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Social media has made us weird

I know I hold on to strange things sometimes. But I can’t forget that
woman in Borders who sat there clipping her nails in full view of me
and the rest of the store last weekend. She was watching the Michael
Moore movie about George Bush play on her notebook computer, focused
intently on the screen, nails flying this way and that. It was so
gross and disgusting. I wanted to move but then again I had the cushy
leather chair in the corner. Plus I was sipping my soup. I chose
instead to hold my ground and hope the little fingernails wouldn’t fly
my way.

So I observed that woman absently, the same way I observe people on
the train and in the food court and wherever I go. I watch people like
you reading this right now, gripping your Blackberry intently, staring
hard at the screen as if it were going to reveal to you all the
mysteries of the universe. You, like a flock of geese, standing
outside on an open-air terrace the other day during a break in a
meeting, waving your various smartphones around in frustration, trying
to get a signal. Asking each other, and me, if it’s just an individual
problem or if it’s Verizon itself that’s broken.

It’s not really just you – it’s me too. I just didn’t want to say that
I was the only weird one.

I have a theory that when I’m working on the computer my mind gets
fused with the technology somehow. It’s like I can’t see or hear
what’s going on around me. I get kind of rude when I’m writing,
actually, which is ironic considering that I often write stuff about
being nice to people as a way of working with them and selling them
things. It’s not that I am a bad person. But when I am connected to an
electronic device my brain goes into another dimension.

I saw on the news the other week that this is a common phenomenon.
Child development specialists are worried about kids who routinely tug
on their mothers’ arms only to be shrugged away because they’re “on
Blackberry.” The very device that is supposed to enable someone to
freelance while she’s watching her kids, said the CNN reporter, is
also the device that’s alienating her from them. It was sad because I
recognized myself on that show, all those years pursuing the Ph.D. and
trying to prove myself as a freelancer, and the work always somehow
took me away.

Anyway. There is a scene in the Adam Sandler movie “Funny People”
where he makes fun of all the people on MySpace. (I have to tell you I
can’t relate to the concept that there are actually people who use
MySpace but let’s go with that for now. It’s a kid thing so
whatever.) He says, in this sort of mocking tone of voice, “Look at
me, I have ten thousand friends on the compuuuuteer!” Sandler captures
it exactly. We are becoming a society of people that interacts with
things or with people through things. Not with each other. Tired old
cliché I know but it is both true, from what I observe, and sad.

I went to FrozenYo on F Street the other day. A young woman was
celebrating her birthday with some friends. She was enjoying her
yogurt. So was I. But she was also very intent on having her picture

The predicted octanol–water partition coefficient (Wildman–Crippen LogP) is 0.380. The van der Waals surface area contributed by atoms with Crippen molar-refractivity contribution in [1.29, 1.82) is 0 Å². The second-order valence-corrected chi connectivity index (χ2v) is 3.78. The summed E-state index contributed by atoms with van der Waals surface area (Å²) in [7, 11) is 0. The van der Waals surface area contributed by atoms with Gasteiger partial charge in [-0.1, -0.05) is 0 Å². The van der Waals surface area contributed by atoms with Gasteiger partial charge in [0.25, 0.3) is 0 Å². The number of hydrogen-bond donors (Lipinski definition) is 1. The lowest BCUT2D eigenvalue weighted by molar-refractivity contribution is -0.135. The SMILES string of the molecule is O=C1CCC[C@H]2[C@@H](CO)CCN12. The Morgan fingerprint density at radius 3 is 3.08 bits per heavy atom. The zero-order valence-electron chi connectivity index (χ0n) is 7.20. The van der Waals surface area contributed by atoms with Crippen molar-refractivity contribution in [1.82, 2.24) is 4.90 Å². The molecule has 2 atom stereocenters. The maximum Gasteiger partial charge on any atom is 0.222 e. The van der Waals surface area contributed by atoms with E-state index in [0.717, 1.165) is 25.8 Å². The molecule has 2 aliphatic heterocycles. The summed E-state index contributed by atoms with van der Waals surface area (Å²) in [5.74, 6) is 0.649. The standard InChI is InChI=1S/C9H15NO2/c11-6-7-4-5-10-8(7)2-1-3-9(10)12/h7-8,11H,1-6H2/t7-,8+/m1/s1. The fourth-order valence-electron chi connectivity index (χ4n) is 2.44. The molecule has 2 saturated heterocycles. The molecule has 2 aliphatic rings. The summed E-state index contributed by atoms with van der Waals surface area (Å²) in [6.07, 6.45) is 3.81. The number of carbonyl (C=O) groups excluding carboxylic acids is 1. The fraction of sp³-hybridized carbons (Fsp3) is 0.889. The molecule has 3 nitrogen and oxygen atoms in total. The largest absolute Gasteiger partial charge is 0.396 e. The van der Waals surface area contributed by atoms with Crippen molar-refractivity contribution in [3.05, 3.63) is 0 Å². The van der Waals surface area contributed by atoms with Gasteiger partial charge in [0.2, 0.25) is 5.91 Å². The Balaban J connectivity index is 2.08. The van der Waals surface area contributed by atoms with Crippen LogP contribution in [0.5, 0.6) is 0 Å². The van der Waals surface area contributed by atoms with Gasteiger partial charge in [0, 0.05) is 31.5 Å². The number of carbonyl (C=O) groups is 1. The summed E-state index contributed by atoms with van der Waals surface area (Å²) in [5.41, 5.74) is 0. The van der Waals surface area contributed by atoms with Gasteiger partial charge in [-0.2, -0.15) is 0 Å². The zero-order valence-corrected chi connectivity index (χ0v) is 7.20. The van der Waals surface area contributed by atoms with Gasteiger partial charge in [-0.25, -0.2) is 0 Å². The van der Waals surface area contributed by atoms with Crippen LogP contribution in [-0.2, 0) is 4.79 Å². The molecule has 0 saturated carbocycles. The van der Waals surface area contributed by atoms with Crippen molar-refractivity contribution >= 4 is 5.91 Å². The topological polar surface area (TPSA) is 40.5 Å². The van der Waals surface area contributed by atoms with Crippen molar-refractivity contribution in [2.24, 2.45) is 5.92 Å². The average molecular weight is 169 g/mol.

taken. Eating the yogurt. So she could get the picture on Facebook. It
wasn’t going to be a memory until that photo went up. What does that
say? Where is her brain? Is it in the physical world, in the moment?
Or is she one with the digital and it’s only real when it goes live
and gets published?

I have another theory. Forgive me if it sounds silly. But I think we
all really want to be one with G-d. It’s the spiritual side of our
natures. When we go online and participate in the stream of
conversation, sort of openly, sort of blindly, it’s like we have
surrendered ourselves to a mosh pit made up of friends and fellow
seekers of the same oneness that comes with a loss of ego and self. We
want to say what we think, but also have that saying of things be
sublimated into something much larger than ourselves. The something
larger, in our minds, somehow represents G-d. The unity behind all
things – the creative force that underlies this world.

It’s just a theory. But it would be one way to explain why we as a
society are so taken by all things digital. Why we chase every
opportunity to interact in an electronic way. Even when it infringes
upon our own time, because the interaction has to do with work. Even
when the interaction is really meaningless, because we don’t know who
we’re speaking to and sometimes even when anybody else is listening. I
truly think that if an alien were to descend upon our world and watch
us on our devices, ignoring each other yet frantically Facebooking and
Twittering and livestreaming and uploading literally every thought
that comes into our heads, the alien would wonder what the heck was
going on.

It’s just like that lady in Borders. I’m sure she has a living room
for watching TV or reading books; a bathroom where she can clip her
nails; a desk where she can work on the computer; and so on. But she
chooses instead to camp out with the rest of us nomads in public. She
doesn’t talk to anyone, she doesn’t look around even, actually, but
she appears comforted and connected just from sitting there. Just like
I do. Looking at her and forgetting for a moment that she is not
actually my real life neighbor; getting irritated with the nail
clipping thing as if she were. Sipping my soup, staking claim to my
cushy leather chair, and surveying my “second living room,” the
bookstore. Feeling a part of some strange community of complete
strangers. Wondering how long it will be until our $1.50 coffees and
2-hour lounging sessions put the bookstore out of business and send us
back to our living rooms where we will try and think of another “third
place” to hang out when we’ve finished reading the paper at Starbucks.

(Got my official Gold Card today by the way…Yahoo!)

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